The Enemy Belligerent Interrogation, Detention and Prosecution Act of 2010, a legislative monstrosity produced by John McCain and Joe Lieberman, goes further than any Bush-era legislation in abrogating the core principle of Anglo-American justice: that a suspect is innocent until proven guilty. While the bill is deplorable in every detail -- it denies terrorist suspects their Miranda rights and codifies indefinite detention without trial -- one particular provision effectively ends the presumption of innocence for all of us. That provision codifies the President's right to define any criteria he chooses to deliver any individual into the legal Twilight Zone defined by the bill.
The bill authorizes the President to establish an "interagency team" to make a "preliminary determination of the status" of an individual "suspected of engaging in hostilities against the United States or its coalition partners through an act of terrorism, or by other means in violation of the laws of war, or of purposely and materially supporting such hostilities." That team will determine whether the suspect shall be accorded a preliminary designation as a "high value detainee" (a.k.a. "unprivileged enemy belligerent" -- the bill makes no coherent distinction between these terms). A final status determination is to be made by the Attorney General and Secretary of Defense; the President can only weigh in if these two disagree. Incredibly, the entire procedure from capture to final status determination is to be completed within 48 hours.
The provision that removes all discretionary limits to this secret determination of status is in the Criteria for Designation of Individuals as High-Value Detainees. That section creates an initial impression that such "determinations" are subject to the rule of law by laying out specific criteria, beginning with "(A) The potential threat the individual poses for an attack on civilians..." (B) the potential threat the individual poses to United States military personnel..." etc. But the final criterion (E) zooms to infinity: it is simply "Such other matters as the President considers appropriate. "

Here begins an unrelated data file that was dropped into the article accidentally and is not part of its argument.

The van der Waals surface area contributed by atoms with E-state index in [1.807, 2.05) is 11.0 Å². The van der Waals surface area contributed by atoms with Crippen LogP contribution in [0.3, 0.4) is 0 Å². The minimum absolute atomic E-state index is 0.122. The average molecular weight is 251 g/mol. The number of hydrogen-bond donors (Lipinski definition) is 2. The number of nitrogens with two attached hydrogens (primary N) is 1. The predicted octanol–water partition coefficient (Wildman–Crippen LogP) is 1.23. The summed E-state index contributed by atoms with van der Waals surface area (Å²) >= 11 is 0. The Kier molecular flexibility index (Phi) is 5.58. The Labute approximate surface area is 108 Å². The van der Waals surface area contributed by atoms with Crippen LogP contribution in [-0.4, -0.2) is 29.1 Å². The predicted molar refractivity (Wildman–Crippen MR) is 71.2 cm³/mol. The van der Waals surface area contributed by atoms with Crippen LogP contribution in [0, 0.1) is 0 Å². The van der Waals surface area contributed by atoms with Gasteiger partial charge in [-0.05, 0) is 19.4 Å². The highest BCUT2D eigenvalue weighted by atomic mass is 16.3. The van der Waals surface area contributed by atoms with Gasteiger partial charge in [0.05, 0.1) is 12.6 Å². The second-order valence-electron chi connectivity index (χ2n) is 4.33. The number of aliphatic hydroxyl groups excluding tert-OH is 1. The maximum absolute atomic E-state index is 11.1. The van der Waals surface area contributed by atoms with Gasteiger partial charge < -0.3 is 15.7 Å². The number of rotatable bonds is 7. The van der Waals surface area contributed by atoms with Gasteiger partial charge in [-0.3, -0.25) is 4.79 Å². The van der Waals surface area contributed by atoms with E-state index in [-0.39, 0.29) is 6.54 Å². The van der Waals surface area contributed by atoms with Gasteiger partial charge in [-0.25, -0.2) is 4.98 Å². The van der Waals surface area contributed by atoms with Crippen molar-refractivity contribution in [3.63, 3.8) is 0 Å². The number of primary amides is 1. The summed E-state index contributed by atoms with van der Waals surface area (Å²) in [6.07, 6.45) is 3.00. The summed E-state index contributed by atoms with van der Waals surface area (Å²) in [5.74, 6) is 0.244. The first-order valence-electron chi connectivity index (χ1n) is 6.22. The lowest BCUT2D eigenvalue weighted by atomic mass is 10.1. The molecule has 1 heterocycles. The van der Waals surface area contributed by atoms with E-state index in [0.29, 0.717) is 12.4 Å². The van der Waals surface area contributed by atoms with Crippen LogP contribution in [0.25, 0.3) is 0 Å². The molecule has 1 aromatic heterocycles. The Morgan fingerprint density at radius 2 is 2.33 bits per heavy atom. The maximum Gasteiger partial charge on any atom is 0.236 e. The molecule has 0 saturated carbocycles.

Thus any individual, whether a foreign national or a U.S. citizen, can be designated an "unprivileged enemy belligerent," forever denied access to civilian courts and subjected to indefinite detention "without criminal charge and without trial for the duration of hostilities against the United States or its coalition partners" -- that is, forever -- on the basis of such other matters as the President considers appropriate.
Paradoxically, while the President can set any criteria he chooses to determine the detainee's status, he can only overrule the final status determination if the Attorney General and Secretary of Defense disagree. Also paradoxically, once a captive "is captured" or "comes into custody" and "is suspected" of being or "may be" an "unprivileged enemy belligerent" -- note the passive voice and other grammatical constructions obscuring agency -- the President does not have the option of having the suspect tried in civilian court. If the AG and the SecDef are in agreement they are apparently accountable to no one.
Once the captive "is suspected" by a nameless agent, there is a kind of infinite regress to the adjudication: interrogation yields to "preliminary status determination" which moves on without any further legal proceeding to a final determination by the AG and SecDef, made according to any criteria the President deems appropriate. The captive then can -- indeed, arguably, must -- be detained "for the duration of hostilities" -- that is, forever. There is no mention even of trial by military commission. In fact, the process outlined effectively forecloses the possibility of a military trial.
It is unimaginable that Obama would sign such a law. At present this is an act of pure legislative aggression, an attempt to score political points, put forward by two politicians who have not a scrap of integrity left between them. But it's also a shot across the bow for all of us. A President Palin, or Giuliani, or "Double Guantanamo" Romney, or doubtless a pandering Pawlenty, would sign it in a heartbeat. Give one of that crew a Supreme Court appointment or two, and the High Court would concur.
Cheney's "Dark Side" waits in the wings to subject us all to unbridled executive power.
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